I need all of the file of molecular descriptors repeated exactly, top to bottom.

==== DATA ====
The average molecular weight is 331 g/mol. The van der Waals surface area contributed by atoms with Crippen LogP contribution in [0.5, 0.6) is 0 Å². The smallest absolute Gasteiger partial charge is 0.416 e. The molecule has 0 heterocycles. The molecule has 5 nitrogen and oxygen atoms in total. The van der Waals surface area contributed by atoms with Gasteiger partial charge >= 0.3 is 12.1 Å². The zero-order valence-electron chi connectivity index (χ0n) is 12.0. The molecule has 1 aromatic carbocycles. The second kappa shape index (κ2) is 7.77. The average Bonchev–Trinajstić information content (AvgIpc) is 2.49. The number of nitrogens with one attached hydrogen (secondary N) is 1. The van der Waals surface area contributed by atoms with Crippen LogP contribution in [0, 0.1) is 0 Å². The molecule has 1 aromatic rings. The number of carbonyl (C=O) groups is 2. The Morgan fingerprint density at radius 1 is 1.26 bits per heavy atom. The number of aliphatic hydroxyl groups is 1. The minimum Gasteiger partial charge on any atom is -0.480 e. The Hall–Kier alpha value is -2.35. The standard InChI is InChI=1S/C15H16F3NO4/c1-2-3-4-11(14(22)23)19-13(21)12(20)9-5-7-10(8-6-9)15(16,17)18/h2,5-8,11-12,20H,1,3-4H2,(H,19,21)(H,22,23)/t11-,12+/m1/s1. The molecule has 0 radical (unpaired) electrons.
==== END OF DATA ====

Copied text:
The average molecular weight is 331 g/mol. The van der Waals surface area contributed by atoms with Crippen LogP contribution in [0.5, 0.6) is 0 Å². The smallest absolute Gasteiger partial charge is 0.416 e. The molecule has 0 heterocycles. The molecule has 5 nitrogen and oxygen atoms in total. The van der Waals surface area contributed by atoms with Gasteiger partial charge >= 0.3 is 12.1 Å². The zero-order valence-electron chi connectivity index (χ0n) is 12.0. The molecule has 1 aromatic carbocycles. The second kappa shape index (κ2) is 7.77. The average Bonchev–Trinajstić information content (AvgIpc) is 2.49. The number of nitrogens with one attached hydrogen (secondary N) is 1. The van der Waals surface area contributed by atoms with Crippen LogP contribution in [0, 0.1) is 0 Å². The molecule has 1 aromatic rings. The number of carbonyl (C=O) groups is 2. The Morgan fingerprint density at radius 1 is 1.26 bits per heavy atom. The number of aliphatic hydroxyl groups is 1. The minimum Gasteiger partial charge on any atom is -0.480 e. The Hall–Kier alpha value is -2.35. The standard InChI is InChI=1S/C15H16F3NO4/c1-2-3-4-11(14(22)23)19-13(21)12(20)9-5-7-10(8-6-9)15(16,17)18/h2,5-8,11-12,20H,1,3-4H2,(H,19,21)(H,22,23)/t11-,12+/m1/s1. The molecule has 0 radical (unpaired) electrons.